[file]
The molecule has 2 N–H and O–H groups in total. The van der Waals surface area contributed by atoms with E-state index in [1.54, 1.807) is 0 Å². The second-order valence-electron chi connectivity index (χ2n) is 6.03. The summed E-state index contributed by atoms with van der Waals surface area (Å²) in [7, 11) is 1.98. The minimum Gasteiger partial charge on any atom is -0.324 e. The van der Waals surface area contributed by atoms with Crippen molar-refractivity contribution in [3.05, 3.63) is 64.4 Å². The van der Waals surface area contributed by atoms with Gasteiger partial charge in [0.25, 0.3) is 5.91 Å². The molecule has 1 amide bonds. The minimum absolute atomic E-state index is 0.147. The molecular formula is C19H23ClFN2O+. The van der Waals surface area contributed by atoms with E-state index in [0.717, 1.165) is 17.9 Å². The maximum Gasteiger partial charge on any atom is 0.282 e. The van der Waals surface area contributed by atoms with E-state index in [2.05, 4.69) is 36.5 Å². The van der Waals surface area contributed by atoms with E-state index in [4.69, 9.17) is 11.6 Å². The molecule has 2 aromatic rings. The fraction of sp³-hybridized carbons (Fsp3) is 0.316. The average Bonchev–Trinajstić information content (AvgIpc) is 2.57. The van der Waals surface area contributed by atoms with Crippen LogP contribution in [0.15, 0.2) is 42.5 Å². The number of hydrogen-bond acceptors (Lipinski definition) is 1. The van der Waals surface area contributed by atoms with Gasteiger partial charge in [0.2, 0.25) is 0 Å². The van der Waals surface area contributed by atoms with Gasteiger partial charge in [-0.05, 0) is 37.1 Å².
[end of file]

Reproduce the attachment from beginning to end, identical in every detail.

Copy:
The molecule has 2 N–H and O–H groups in total. The van der Waals surface area contributed by atoms with E-state index in [1.54, 1.807) is 0 Å². The second-order valence-electron chi connectivity index (χ2n) is 6.03. The summed E-state index contributed by atoms with van der Waals surface area (Å²) in [7, 11) is 1.98. The minimum Gasteiger partial charge on any atom is -0.324 e. The van der Waals surface area contributed by atoms with Crippen molar-refractivity contribution in [3.05, 3.63) is 64.4 Å². The van der Waals surface area contributed by atoms with Gasteiger partial charge in [0.25, 0.3) is 5.91 Å². The molecule has 1 amide bonds. The minimum absolute atomic E-state index is 0.147. The molecular formula is C19H23ClFN2O+. The van der Waals surface area contributed by atoms with E-state index in [0.717, 1.165) is 17.9 Å². The maximum Gasteiger partial charge on any atom is 0.282 e. The van der Waals surface area contributed by atoms with E-state index in [2.05, 4.69) is 36.5 Å². The van der Waals surface area contributed by atoms with E-state index in [4.69, 9.17) is 11.6 Å². The molecule has 2 aromatic rings. The fraction of sp³-hybridized carbons (Fsp3) is 0.316. The average Bonchev–Trinajstić information content (AvgIpc) is 2.57. The van der Waals surface area contributed by atoms with Crippen LogP contribution in [0.15, 0.2) is 42.5 Å². The number of hydrogen-bond acceptors (Lipinski definition) is 1. The van der Waals surface area contributed by atoms with Gasteiger partial charge in [0.2, 0.25) is 0 Å². The van der Waals surface area contributed by atoms with Gasteiger partial charge in [-0.05, 0) is 37.1 Å².